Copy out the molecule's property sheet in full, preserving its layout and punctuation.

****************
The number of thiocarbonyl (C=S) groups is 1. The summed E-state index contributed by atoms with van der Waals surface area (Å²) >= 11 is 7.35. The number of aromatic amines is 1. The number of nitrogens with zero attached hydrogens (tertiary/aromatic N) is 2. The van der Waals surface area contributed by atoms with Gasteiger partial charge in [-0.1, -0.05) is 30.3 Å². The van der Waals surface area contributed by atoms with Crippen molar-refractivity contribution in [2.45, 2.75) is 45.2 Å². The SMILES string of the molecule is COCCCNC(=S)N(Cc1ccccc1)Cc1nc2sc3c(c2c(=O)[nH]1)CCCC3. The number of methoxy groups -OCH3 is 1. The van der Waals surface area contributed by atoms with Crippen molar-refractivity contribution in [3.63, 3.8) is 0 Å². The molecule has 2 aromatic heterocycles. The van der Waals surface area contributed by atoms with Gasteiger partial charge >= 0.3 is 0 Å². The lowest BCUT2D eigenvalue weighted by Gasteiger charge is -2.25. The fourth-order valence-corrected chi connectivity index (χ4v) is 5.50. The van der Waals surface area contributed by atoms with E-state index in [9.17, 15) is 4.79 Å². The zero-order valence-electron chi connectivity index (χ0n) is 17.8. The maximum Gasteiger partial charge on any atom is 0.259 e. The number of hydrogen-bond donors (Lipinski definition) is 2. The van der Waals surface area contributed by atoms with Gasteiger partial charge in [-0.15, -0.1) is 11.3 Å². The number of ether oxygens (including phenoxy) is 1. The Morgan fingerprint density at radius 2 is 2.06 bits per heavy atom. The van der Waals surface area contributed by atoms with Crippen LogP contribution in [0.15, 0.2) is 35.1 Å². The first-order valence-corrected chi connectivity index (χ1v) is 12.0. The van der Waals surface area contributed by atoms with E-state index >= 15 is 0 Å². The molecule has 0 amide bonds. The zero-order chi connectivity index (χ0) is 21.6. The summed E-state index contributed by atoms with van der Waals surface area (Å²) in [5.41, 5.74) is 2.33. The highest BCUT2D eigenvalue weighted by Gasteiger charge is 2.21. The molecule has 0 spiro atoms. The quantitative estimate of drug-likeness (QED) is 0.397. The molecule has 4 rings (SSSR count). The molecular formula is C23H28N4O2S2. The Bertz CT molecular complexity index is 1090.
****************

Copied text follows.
The number of thiocarbonyl (C=S) groups is 1. The summed E-state index contributed by atoms with van der Waals surface area (Å²) >= 11 is 7.35. The number of aromatic amines is 1. The number of nitrogens with zero attached hydrogens (tertiary/aromatic N) is 2. The van der Waals surface area contributed by atoms with Gasteiger partial charge in [-0.1, -0.05) is 30.3 Å². The van der Waals surface area contributed by atoms with Crippen molar-refractivity contribution in [2.45, 2.75) is 45.2 Å². The SMILES string of the molecule is COCCCNC(=S)N(Cc1ccccc1)Cc1nc2sc3c(c2c(=O)[nH]1)CCCC3. The number of methoxy groups -OCH3 is 1. The van der Waals surface area contributed by atoms with Crippen molar-refractivity contribution in [3.63, 3.8) is 0 Å². The molecule has 2 aromatic heterocycles. The van der Waals surface area contributed by atoms with Gasteiger partial charge >= 0.3 is 0 Å². The lowest BCUT2D eigenvalue weighted by Gasteiger charge is -2.25. The fourth-order valence-corrected chi connectivity index (χ4v) is 5.50. The van der Waals surface area contributed by atoms with E-state index in [9.17, 15) is 4.79 Å². The zero-order valence-electron chi connectivity index (χ0n) is 17.8. The maximum Gasteiger partial charge on any atom is 0.259 e. The number of hydrogen-bond donors (Lipinski definition) is 2. The van der Waals surface area contributed by atoms with Gasteiger partial charge in [-0.15, -0.1) is 11.3 Å². The number of ether oxygens (including phenoxy) is 1. The Morgan fingerprint density at radius 2 is 2.06 bits per heavy atom. The van der Waals surface area contributed by atoms with Crippen LogP contribution in [0.15, 0.2) is 35.1 Å². The first-order valence-corrected chi connectivity index (χ1v) is 12.0. The van der Waals surface area contributed by atoms with E-state index >= 15 is 0 Å². The molecule has 0 amide bonds. The zero-order chi connectivity index (χ0) is 21.6. The summed E-state index contributed by atoms with van der Waals surface area (Å²) in [5.41, 5.74) is 2.33. The highest BCUT2D eigenvalue weighted by Gasteiger charge is 2.21. The molecule has 0 spiro atoms. The quantitative estimate of drug-likeness (QED) is 0.397. The molecule has 4 rings (SSSR count). The molecular formula is C23H28N4O2S2. The Bertz CT molecular complexity index is 1090.